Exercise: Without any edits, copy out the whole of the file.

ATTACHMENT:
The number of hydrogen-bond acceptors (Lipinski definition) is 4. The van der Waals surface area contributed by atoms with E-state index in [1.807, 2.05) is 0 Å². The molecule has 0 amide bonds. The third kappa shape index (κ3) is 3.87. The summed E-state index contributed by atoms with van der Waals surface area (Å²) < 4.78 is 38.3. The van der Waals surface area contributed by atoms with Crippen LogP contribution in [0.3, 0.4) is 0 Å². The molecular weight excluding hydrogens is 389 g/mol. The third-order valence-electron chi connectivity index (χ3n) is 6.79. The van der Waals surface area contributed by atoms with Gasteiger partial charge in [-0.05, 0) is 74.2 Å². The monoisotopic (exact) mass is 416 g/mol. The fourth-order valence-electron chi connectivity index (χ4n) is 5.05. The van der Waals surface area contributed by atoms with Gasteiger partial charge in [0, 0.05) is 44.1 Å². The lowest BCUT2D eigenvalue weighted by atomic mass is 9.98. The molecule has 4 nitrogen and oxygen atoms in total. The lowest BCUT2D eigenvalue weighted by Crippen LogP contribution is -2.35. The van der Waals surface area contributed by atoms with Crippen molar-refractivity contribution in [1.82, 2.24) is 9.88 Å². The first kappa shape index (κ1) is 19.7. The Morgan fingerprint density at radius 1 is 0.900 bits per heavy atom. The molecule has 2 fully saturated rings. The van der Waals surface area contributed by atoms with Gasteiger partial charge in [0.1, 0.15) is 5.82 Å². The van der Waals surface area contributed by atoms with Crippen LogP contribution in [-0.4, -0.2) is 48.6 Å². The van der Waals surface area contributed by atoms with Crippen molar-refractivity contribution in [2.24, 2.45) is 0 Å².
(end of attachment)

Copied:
The number of hydrogen-bond acceptors (Lipinski definition) is 4. The van der Waals surface area contributed by atoms with E-state index in [1.807, 2.05) is 0 Å². The molecule has 0 amide bonds. The third kappa shape index (κ3) is 3.87. The summed E-state index contributed by atoms with van der Waals surface area (Å²) < 4.78 is 38.3. The van der Waals surface area contributed by atoms with Crippen LogP contribution in [0.3, 0.4) is 0 Å². The molecular weight excluding hydrogens is 389 g/mol. The third-order valence-electron chi connectivity index (χ3n) is 6.79. The van der Waals surface area contributed by atoms with Gasteiger partial charge in [-0.05, 0) is 74.2 Å². The monoisotopic (exact) mass is 416 g/mol. The fourth-order valence-electron chi connectivity index (χ4n) is 5.05. The van der Waals surface area contributed by atoms with Gasteiger partial charge in [0, 0.05) is 44.1 Å². The lowest BCUT2D eigenvalue weighted by atomic mass is 9.98. The molecule has 4 nitrogen and oxygen atoms in total. The lowest BCUT2D eigenvalue weighted by Crippen LogP contribution is -2.35. The van der Waals surface area contributed by atoms with Crippen molar-refractivity contribution in [1.82, 2.24) is 9.88 Å². The first kappa shape index (κ1) is 19.7. The Morgan fingerprint density at radius 1 is 0.900 bits per heavy atom. The molecule has 2 fully saturated rings. The van der Waals surface area contributed by atoms with Gasteiger partial charge in [0.1, 0.15) is 5.82 Å². The van der Waals surface area contributed by atoms with Crippen LogP contribution in [-0.4, -0.2) is 48.6 Å². The van der Waals surface area contributed by atoms with Crippen molar-refractivity contribution in [2.24, 2.45) is 0 Å².